Date of Award

5-2012

Level of Access

Campus-Only Thesis

Degree Name

Master of Science (MS)

Department

Marine Bio-Resources

Advisor

Gayle Zydlewski

Second Committee Member

Michael Peterson

Third Committee Member

James McCleave

Abstract

Fish ecology in regions of extreme tidal flows is poorly understood, but as these areas link on- and off-shore habitats, they are important to many marine and diadromous fish species. Strong tidal currents are also being targeted for energy extraction, but the effects of tidal energy devices on fish are unknown. The probability of fish encountering a tidal energy turbine is highly dependent on the vertical distribution of fish at the project site. In extremely tidal coastal areas, fish presence and distribution is heavily influenced by tidal, diel, and seasonal cycles. Understanding the vertical distribution of fish therefore requires sampling on a fine temporal and spatial scale. Stationary hydroacoustic surveys may be used to gather these data, as part of a BACI (Before, After, Control, Impact) type study design, to predict then monitor the effects of tidal energy devices on fishes.

In May 2010, a down-looking, single-beam SIMRAD echosounder and a DIDSON (Dual-frequency IDentification SONar) unit were used to document the relative density of fish throughout the water column at a targeted pilot project site and a control site in Cobscook Bay, Maine. Stationary 24-hour surveys were carried out each season to examine variation in fish density and vertical distribution. Relative fish density was highest in spring and fall, and almost always increased near the bottom, regardless of tide or time of day. Tide and day/night had some effect on the vertical distribution of fish, but the effect was not the same each month. Results from these analyses will be used to predict the likelihood of fish encountering the turbine and to create a basis for comparison of data collected after device installation.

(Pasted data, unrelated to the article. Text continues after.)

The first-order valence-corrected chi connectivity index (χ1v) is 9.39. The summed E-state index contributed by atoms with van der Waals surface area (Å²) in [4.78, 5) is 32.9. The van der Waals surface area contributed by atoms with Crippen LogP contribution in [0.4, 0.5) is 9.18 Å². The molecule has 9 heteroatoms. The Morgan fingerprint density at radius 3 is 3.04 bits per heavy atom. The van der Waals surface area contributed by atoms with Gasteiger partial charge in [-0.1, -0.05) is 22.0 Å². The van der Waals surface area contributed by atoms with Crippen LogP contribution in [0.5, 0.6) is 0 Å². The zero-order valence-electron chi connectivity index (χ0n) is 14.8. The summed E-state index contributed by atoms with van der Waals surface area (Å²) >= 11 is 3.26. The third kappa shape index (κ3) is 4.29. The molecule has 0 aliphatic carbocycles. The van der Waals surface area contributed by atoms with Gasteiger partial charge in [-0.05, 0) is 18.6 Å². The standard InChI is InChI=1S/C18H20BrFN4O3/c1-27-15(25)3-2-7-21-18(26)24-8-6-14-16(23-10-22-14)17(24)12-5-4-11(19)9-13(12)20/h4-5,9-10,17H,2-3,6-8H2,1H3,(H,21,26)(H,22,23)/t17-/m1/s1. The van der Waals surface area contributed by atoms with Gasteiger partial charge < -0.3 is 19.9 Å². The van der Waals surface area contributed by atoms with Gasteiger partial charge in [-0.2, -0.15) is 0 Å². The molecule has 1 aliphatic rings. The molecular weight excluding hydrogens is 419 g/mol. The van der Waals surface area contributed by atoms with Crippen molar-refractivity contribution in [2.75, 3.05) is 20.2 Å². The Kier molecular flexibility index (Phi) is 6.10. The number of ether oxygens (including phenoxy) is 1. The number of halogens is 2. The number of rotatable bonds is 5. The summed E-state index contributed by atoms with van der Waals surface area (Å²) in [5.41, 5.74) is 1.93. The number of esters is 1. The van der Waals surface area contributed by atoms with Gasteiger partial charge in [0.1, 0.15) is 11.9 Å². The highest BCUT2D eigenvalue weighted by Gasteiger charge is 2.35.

Direct observation of fish reactions to a full-scale test device was carried out in September of 2010. A test turbine suspended below a floating research platform was monitored for 24 hours using two DIDSON units. A higher proportion of fish interacted with the device when it was still than when it was rotating. A greater portion interacted at night, and the type of interaction shifted from avoidance during the day to passing into the turbine at night. This behavioral shift was most obvious in small fish (<10 cm), nearly all of which passed through the device at night; most large fish (>20 cm) still avoided the turbine. Most fish were present at night during the slack tide.

Combining the baseline knowledge of where fish are in the water column with knowledge of how they behave in close proximity to an operating tidal device will provide a more complete picture of the potential effects these devices could have once installed.

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